It also promotes oil production. This quality is helpful for people with flaky, parched skin.

5. Malic Acid

This type of AHA comes from apples. When it comes to its molecular size, malic acid falls between the smaller deep-penetrating glycolic acid and the surface-dwelling tartaric or mandelic acids.

This characteristic allows the acid to reach the middle layer of the skin. It also helps provide protection against toxins.

6. Lactic Acid

It is rare to see lactic acid in organic products because the non-synthetic forms come from dairy sources. Milk-based skin products spoil too easily for mass production.

Whether synthetic or natural, lactic acid is both hydrating and exfoliating.

RELATED: How To Naturally Hydrate Skin in 10 Easy Steps

What Are Beta Hydroxy Acids (BHAs)?

Woman using towel after exfoliating her face | BHA vs AHA Exfoliants

Now you know about AHA, but to compare BHA vs AHA properly, you should also learn about BHA.

BHAs come from salicylic acid. This compound is the skin astringent and painkiller contained in the bark of a willow tree.

It’s also the primary ingredient of aspirin. When used topically, salicylic acid can penetrate deeply into the skin and remove dead skin cells.

As skin care products, BHA exfoliants work well for people with persistent blackheads, oily skin, and dark patches.

When it comes to evaluating BHA vs AHA products, it’s helpful to remember BHA is oil soluble. This quality allows BHA products to dissolve in oily skin layers, allowing the hydroxy acid to penetrate more deeply.

Once it does, its deeply exfoliating action unclogs and shrinks pores. It also sloughs away those dark, sun-damaged brown spots.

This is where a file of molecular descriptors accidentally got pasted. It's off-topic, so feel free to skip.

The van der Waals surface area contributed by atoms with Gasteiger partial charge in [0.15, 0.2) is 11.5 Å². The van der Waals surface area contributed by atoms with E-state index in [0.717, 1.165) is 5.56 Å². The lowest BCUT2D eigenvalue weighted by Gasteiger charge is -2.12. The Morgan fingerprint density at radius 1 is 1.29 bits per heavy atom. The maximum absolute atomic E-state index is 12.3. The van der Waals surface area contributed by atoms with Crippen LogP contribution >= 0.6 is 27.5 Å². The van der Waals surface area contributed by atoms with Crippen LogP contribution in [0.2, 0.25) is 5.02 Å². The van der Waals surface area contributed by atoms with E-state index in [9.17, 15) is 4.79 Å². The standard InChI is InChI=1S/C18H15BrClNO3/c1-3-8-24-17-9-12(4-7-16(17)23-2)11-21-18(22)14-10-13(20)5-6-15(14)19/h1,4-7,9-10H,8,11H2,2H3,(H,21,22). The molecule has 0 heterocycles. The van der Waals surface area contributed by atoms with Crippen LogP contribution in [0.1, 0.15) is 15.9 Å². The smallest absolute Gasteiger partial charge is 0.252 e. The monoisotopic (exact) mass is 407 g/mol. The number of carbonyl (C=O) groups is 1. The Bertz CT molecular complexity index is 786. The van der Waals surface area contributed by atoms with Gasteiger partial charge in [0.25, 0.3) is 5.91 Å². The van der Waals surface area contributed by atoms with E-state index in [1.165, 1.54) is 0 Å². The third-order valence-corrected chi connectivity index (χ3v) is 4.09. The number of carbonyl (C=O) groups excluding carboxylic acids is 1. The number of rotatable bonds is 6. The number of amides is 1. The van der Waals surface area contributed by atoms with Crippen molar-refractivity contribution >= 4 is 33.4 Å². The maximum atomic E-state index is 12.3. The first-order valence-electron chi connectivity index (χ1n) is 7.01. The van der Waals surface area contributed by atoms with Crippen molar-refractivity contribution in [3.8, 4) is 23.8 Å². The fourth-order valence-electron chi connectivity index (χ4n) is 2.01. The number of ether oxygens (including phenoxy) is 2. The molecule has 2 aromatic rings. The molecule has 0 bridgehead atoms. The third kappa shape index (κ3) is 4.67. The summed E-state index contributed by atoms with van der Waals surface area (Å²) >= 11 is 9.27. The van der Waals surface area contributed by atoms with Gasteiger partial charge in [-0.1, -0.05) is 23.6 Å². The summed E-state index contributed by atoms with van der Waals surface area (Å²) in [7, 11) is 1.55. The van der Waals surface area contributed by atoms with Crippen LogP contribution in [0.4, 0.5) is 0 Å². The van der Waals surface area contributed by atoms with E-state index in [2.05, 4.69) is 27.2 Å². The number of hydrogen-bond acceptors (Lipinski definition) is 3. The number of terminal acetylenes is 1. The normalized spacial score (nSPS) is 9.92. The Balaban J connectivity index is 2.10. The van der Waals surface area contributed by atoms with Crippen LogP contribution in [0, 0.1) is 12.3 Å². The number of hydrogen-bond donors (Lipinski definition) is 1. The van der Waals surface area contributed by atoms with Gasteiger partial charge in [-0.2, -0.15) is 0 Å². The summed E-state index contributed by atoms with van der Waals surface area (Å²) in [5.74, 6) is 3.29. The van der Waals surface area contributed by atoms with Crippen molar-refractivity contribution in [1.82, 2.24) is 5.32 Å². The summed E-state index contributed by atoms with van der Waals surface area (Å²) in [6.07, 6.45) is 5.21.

What if you have both a bumpy and sensitive skin? That’s another area in which BHA may be a better choice than the majority of AHAs.

Beta hydroxy is gentler on easily irritated skin. It helps unclog oil from the pores and provides a hydrating action.

One precaution to keep in mind: BHA heightens photosensitivity in some people. Using it in the morning may make you more prone to sunburn.

If you choose products with BHA exfoliants, apply them at night.

Using AHA/BHA Exfoliants

Products that contain both types of hydroxy acids may be the better option for you if you have problems that include blackheads, flaky patches, uneven skin tone, and sensitivity.

A combination of BHA and AHA may work together to address these issues. Both can help decrease the appearance of fine lines and wrinkles and improve the texture of dull skin.

BHA and AHA exfoliants can also signal the brain to produce newer skin cells. This action contributes to both the appearance and feel of a younger and firmer skin tone.

You can find a product that contains both types of hydroxy acids or alternate their use.


Learn more about BHA vs AHA in this video from TheBeautyBreakdown:

It can take some experimentation to settle the BHA vs AHA comparison when it comes to your skin. When in doubt, a dermatologist or aesthetician can point you in the right direction.

If organic or natural ingredients are essential to you, make sure to specify that to your skin care professional.

When it comes to BHA vs AHA, which one do you prefer as an acid exfoliant? Share your thoughts about it in the comments section below.

Up Next: Polyethylene Glycol (PEG) and Why You Should Avoid It